Chapter 6: Advanced mapping concepts

This chapter covers Advanced mapping concepts. It starts by explaining the Hibernate type system of entities, value types and mapping types. The next section explains about the Built-in mapping types, using mapping types in the Hibernate mapping document. It gives detailed explanation custom mapping types, collection mappings like set, bag, list etc, one-one, one-to-many and many-to-many associations between entities and in practice also recommend against the overuse of many-to-many relationships.

Chapter 7: Retrieving objects efficiently

At this point the reader would have made a decision to use Hibernate in their application and if so this is the chapter which would be useful as a reference guide for topics like the Hibernate query, HQL, criteria and native SQL queries. This chapter has code examples for the above. The section which explains the various Hibernate Join options will definitely be read over and over again as a reference. It also covers advanced query techniques which explain Dynamic queries, Collection filters, sub queries and Native SQL. The last section covers Optimizing object retrieval for n+1 selects problem, using iterate queries and Caching queries.

Chapter 8: Writing Hibernate applications

This chapter discusses how to design layered applications, and shows how to separate Hibernate related code from the Business and presentation layers. It shows how to use Hibernate in a Servlet engine and then in an EJB environment. The next section explains thread-local session pattern and how to execute the same and creating smart domain models using Data Access Objects. Then comes the Interesting discussion about data transfer objects. The authors very well explain how to use the Session Façade Pattern and EJB command pattern in an EJB Container. It explains the usage of detached objects while working with long running application transactions. The Later sections show how to work with the legacy data schemas, how to map composite keys, triggers and use them in application code. Finally, the chapter ends with a brief discussion about Audit Logging and how we could implement the same using the Hibernate Interceptor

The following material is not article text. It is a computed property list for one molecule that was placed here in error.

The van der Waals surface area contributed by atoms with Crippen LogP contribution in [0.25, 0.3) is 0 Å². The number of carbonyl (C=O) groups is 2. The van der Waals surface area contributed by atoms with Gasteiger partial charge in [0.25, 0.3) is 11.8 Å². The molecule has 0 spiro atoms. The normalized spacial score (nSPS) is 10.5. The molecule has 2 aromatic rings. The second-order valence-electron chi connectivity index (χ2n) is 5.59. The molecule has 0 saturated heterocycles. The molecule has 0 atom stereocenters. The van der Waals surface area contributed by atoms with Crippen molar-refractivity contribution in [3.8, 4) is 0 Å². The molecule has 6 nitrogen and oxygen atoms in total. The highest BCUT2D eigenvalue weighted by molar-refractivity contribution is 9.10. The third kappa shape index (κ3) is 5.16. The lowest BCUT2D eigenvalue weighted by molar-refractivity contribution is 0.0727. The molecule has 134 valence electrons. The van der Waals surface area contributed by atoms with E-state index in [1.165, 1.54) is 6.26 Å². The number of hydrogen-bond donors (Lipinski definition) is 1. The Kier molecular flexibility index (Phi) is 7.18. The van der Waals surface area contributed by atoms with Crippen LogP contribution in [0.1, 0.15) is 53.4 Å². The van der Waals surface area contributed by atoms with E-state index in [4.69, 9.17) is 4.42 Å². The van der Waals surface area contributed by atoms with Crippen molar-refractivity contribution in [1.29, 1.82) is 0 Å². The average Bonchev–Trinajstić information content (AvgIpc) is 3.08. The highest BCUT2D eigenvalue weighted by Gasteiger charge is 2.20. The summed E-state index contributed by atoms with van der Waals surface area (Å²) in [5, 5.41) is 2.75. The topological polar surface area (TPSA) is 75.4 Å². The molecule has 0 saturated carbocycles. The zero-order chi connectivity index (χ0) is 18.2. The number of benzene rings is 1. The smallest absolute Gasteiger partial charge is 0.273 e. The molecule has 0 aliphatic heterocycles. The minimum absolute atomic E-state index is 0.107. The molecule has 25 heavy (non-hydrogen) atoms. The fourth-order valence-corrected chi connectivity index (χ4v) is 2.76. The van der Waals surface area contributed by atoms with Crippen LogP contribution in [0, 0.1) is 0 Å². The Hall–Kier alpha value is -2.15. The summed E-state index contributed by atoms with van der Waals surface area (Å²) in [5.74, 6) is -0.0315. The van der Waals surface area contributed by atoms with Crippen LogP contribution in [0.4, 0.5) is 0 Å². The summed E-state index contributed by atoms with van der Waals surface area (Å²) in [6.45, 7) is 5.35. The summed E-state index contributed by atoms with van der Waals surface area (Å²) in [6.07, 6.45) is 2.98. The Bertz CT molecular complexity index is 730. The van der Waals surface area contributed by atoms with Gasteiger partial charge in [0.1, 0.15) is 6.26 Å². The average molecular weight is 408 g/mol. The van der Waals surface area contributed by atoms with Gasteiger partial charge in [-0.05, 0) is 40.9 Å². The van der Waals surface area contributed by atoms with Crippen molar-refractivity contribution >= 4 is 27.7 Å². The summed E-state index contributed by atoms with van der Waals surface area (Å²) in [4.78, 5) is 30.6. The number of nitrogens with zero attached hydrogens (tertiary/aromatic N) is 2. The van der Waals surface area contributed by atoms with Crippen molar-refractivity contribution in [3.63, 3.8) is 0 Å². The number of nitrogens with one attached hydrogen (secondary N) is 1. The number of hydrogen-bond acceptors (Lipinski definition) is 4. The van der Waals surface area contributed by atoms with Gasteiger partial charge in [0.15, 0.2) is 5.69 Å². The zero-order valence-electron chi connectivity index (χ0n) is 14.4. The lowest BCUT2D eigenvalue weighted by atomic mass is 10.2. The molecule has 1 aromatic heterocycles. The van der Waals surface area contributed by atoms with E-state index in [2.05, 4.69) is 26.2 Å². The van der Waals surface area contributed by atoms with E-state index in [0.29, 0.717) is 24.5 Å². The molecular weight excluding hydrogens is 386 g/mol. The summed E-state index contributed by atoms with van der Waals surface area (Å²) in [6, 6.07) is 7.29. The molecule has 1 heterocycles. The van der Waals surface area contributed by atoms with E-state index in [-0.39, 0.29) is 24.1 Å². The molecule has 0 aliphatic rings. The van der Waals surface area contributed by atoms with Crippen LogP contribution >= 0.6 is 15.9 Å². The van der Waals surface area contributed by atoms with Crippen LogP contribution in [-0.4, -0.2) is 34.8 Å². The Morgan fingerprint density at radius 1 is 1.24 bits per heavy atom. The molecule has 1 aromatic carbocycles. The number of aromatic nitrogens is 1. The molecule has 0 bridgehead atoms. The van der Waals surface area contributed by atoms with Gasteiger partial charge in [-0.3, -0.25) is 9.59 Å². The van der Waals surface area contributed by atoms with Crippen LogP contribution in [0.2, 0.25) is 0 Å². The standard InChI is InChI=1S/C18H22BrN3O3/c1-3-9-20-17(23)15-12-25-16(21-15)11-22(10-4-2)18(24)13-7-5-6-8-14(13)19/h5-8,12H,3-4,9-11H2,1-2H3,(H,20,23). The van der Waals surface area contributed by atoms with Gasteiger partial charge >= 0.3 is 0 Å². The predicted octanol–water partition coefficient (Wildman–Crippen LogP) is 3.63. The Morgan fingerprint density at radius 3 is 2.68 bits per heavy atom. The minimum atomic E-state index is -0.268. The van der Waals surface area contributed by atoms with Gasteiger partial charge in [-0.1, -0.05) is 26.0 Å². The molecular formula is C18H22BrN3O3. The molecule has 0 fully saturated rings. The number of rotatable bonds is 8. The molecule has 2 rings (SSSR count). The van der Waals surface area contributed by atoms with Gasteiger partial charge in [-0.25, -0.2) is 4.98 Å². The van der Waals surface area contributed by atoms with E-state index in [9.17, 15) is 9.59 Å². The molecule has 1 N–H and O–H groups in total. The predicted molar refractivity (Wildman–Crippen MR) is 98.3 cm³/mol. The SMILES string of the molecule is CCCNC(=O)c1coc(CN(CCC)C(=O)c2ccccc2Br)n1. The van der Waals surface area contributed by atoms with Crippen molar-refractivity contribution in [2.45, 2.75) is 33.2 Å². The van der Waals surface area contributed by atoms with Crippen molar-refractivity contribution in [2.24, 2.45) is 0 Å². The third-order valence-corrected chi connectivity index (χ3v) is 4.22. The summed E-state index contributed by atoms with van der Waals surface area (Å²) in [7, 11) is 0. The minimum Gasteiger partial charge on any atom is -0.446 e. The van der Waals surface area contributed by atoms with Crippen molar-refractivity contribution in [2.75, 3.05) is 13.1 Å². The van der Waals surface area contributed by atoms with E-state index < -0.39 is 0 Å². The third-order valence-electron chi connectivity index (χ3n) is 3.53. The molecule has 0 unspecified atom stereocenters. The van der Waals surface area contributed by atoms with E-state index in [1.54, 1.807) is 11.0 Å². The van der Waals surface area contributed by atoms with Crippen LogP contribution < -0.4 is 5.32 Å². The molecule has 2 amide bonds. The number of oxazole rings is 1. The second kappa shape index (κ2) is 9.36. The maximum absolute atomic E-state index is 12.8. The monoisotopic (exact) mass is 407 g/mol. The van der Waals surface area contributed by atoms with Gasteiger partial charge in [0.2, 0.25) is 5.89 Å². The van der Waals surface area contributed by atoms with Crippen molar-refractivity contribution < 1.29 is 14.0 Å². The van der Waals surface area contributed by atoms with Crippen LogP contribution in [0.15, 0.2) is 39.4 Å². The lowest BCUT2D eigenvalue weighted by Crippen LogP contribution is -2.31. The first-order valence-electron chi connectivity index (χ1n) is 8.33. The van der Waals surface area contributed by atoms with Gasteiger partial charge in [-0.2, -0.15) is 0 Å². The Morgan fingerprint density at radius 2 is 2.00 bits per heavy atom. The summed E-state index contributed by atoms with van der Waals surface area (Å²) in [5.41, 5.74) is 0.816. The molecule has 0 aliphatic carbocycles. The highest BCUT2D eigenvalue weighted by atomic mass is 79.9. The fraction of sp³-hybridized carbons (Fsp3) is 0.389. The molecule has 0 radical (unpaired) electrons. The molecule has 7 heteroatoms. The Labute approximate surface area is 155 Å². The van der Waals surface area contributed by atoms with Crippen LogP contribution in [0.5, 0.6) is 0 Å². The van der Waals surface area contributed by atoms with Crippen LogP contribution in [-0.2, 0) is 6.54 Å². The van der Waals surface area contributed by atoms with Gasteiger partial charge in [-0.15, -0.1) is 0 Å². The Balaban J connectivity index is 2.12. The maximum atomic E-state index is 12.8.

Chapter 9: Using the toolset

Using the Toolset covers, the various tools provided by Hibernate to support the development processes and the different scenarios like Top down using XDoclet, Bottom up using Middlegen and so on. Knowing about these tools is extremely important to speed up the process of development. All the available tools are mentioned in detail. I worked out all the samples by hand as I went through each chapter knowing very well that there were tools to generate most of these. This chapter really helps in knowing all the toolsets and where they can be used.

Appendix A: This is a short section which provides the reader with a summary of SQL fundamentals.

Appendix B: This provides some insight into Hibernate internals, the detection of modified object state for dirty checking.

Appendix C: The authors try to answer some peculiar questions.

Accuracy/Applicability of content

As many people have said, the book comes straight from the source; the authors have done an excellent job in explaining each and every concept. I will definitely give 5 stars since I am so very convinced to use Hibernate in my application and am so glad would be using all the best practices and design patterns which are explained so systematically by the Authors.

 Additional Info
 No. 450
 Posted on 9 June, 2006